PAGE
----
Comments on "Room for Debate"

A few weeks ago The New York TimesRoom for Debate posed the questions: Is "summer reading" now just "reading"? Have novels become more entertaining, and less of a cultural touchstone or a political voice? I read every opinion and came away tilting my head and making strange faces.

Jane Smiley, the only woman on the panel, and why was that, talked about the freedom to imagine and contemplate, and how reading novels gives readers the opportunity to “see the world through alien perspectives.” William Deresiewicz was poetic. Here I’m paraphrasing: fine writers are still writing, but sometimes it takes us a while to recognize them and while we are working on that, the novel continues to tell us stories, in many forms and many voices.

James Gunn set up a lightening rod when he attacked Henry James saying no one reads his “literary” novels and generally skewering almost all contemporary literary novels. The more social and political the theme of the book, the less literary the book, he says. Huh? Name one book that challenges that. I’ll begin with any of Edgewidge Danticat’s novels. For social commentary he suggest reading crime novels or science fiction.

I’m not going to summarize everyone’s statement (you can read this Room for Debate online), but Matt de la Peña hit a real nerve, I think. We don’t want to be sad or self-reflective. “Life is sad, man,” he writes, and it is part of life to have “bouts of melancholy”. He mentions other media and shorter attention spans, but I wonder if it isn’t about the world being too much with us, not getting and spending necessarily, but just too much work, too much news, too much media, too much sadness, too much, too much. We so often have no mental space in which to rest. Lighter novels provide that, yes, year-round.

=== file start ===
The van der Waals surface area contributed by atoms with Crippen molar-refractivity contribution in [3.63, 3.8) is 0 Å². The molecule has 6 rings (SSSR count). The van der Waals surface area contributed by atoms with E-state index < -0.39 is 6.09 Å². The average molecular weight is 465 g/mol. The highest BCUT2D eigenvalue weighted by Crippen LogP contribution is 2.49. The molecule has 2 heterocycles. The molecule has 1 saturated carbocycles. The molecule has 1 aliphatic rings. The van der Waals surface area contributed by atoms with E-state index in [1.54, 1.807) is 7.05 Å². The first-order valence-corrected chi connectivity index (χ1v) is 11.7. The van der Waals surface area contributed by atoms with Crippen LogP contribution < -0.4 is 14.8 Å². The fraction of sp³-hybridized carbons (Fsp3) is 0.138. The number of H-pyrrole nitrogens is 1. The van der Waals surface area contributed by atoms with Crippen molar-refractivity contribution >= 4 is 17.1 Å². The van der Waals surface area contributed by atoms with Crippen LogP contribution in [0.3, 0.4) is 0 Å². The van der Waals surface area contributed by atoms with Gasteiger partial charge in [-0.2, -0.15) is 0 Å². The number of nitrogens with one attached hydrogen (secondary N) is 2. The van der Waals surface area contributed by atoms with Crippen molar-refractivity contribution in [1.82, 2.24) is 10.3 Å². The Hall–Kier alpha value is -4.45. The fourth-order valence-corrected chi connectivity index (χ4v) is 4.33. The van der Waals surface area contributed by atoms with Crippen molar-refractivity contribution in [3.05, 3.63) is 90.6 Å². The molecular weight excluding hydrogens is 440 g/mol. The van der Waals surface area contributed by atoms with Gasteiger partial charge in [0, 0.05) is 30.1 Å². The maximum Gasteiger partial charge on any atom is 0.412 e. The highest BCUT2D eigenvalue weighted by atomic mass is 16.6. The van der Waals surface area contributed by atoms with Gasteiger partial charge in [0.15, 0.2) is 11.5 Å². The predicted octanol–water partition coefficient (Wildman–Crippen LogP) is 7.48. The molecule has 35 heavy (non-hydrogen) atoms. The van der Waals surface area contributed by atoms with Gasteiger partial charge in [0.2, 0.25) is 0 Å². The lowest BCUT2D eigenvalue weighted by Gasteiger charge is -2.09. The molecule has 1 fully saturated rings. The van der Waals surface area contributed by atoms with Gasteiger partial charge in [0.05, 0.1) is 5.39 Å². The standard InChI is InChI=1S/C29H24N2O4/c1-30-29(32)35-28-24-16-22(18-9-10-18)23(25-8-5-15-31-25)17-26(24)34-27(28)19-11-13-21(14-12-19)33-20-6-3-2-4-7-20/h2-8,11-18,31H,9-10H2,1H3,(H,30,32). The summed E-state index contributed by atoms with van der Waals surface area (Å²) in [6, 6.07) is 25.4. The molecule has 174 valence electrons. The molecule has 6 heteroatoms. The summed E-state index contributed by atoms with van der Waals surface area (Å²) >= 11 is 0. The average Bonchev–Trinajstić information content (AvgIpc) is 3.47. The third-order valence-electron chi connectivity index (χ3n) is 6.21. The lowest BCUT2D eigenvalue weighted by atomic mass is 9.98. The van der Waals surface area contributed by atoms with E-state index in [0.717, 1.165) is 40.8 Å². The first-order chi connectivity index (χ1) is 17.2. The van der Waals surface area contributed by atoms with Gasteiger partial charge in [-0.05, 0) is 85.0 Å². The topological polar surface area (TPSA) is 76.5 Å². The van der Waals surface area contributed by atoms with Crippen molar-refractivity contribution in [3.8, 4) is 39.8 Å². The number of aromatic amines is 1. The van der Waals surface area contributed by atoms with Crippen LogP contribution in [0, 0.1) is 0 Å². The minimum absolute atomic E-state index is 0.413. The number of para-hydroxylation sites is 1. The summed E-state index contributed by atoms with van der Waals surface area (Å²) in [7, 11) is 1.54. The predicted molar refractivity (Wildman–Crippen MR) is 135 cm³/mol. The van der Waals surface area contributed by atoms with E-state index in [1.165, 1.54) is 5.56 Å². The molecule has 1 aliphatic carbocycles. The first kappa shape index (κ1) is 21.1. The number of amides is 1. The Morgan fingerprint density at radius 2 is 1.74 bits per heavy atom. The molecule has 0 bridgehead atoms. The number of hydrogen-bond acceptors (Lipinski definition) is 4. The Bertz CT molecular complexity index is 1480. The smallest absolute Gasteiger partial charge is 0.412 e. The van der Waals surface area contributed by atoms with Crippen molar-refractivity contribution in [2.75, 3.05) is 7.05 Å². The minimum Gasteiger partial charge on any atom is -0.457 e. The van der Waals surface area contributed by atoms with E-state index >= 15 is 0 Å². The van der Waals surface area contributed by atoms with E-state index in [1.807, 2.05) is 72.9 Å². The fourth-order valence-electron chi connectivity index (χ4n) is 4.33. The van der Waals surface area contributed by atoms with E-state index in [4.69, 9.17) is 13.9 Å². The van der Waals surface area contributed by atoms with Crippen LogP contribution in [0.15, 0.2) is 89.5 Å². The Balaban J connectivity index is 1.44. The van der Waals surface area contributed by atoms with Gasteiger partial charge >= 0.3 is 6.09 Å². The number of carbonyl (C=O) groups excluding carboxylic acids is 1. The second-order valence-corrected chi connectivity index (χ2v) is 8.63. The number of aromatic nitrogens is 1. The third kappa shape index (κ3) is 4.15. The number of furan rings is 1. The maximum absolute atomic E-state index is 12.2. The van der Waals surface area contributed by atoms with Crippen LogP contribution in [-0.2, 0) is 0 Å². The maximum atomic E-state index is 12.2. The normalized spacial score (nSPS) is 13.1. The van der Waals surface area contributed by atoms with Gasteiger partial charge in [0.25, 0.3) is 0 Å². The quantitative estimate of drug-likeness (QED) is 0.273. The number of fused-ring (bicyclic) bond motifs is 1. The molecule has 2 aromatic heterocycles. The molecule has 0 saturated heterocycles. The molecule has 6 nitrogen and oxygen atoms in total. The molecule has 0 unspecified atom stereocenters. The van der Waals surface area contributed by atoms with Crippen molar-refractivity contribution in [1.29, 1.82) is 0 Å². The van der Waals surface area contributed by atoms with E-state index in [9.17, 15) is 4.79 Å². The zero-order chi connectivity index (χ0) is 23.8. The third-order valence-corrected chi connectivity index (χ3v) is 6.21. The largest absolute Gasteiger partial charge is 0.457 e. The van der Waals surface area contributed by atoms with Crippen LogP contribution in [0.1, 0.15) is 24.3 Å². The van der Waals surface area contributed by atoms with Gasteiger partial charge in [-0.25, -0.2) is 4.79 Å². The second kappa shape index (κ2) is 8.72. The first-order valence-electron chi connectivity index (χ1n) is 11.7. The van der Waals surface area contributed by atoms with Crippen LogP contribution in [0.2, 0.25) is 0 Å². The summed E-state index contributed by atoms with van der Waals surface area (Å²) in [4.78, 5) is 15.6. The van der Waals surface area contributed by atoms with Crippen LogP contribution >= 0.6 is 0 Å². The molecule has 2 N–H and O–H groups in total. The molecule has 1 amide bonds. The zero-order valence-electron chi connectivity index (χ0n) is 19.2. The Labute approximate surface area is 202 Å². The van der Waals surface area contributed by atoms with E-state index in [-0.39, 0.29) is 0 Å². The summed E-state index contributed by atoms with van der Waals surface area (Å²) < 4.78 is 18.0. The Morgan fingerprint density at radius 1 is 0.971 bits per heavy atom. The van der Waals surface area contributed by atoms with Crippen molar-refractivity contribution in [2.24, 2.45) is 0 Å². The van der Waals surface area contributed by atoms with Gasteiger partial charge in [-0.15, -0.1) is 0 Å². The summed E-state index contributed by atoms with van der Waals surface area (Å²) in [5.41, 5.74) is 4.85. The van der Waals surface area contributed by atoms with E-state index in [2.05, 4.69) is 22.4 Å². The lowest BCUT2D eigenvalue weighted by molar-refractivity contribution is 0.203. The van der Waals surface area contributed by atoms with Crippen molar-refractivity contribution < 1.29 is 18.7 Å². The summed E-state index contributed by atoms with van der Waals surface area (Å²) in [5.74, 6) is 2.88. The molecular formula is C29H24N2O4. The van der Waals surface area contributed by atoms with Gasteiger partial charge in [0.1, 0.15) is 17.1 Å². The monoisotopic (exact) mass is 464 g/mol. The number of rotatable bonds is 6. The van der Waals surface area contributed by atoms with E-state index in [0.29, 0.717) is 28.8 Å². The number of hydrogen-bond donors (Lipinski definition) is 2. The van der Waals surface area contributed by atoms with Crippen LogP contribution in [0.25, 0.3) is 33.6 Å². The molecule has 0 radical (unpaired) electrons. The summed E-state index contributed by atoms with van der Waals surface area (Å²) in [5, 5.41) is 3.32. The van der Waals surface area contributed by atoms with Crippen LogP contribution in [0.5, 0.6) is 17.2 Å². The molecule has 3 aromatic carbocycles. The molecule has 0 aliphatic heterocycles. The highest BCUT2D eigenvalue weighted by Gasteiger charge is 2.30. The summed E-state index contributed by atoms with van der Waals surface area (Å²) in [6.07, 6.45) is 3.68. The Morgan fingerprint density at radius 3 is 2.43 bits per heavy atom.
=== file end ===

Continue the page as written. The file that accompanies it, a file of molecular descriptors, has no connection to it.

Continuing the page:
At the moment, I’m reading Teju Cole’s Open City and it’s taking me some time because it makes me sad. It’s well written – dare I say literary – and the writer’s intelligence is apparent from the very beginning, and I love that. A good book and a good read, but not right before I go to sleep. For that time, I do need something different. Is this okay? Definitely. We chose books that are right for the moment. If, however, there is never a moment for more challenging reading, what does that say?

- Ellyne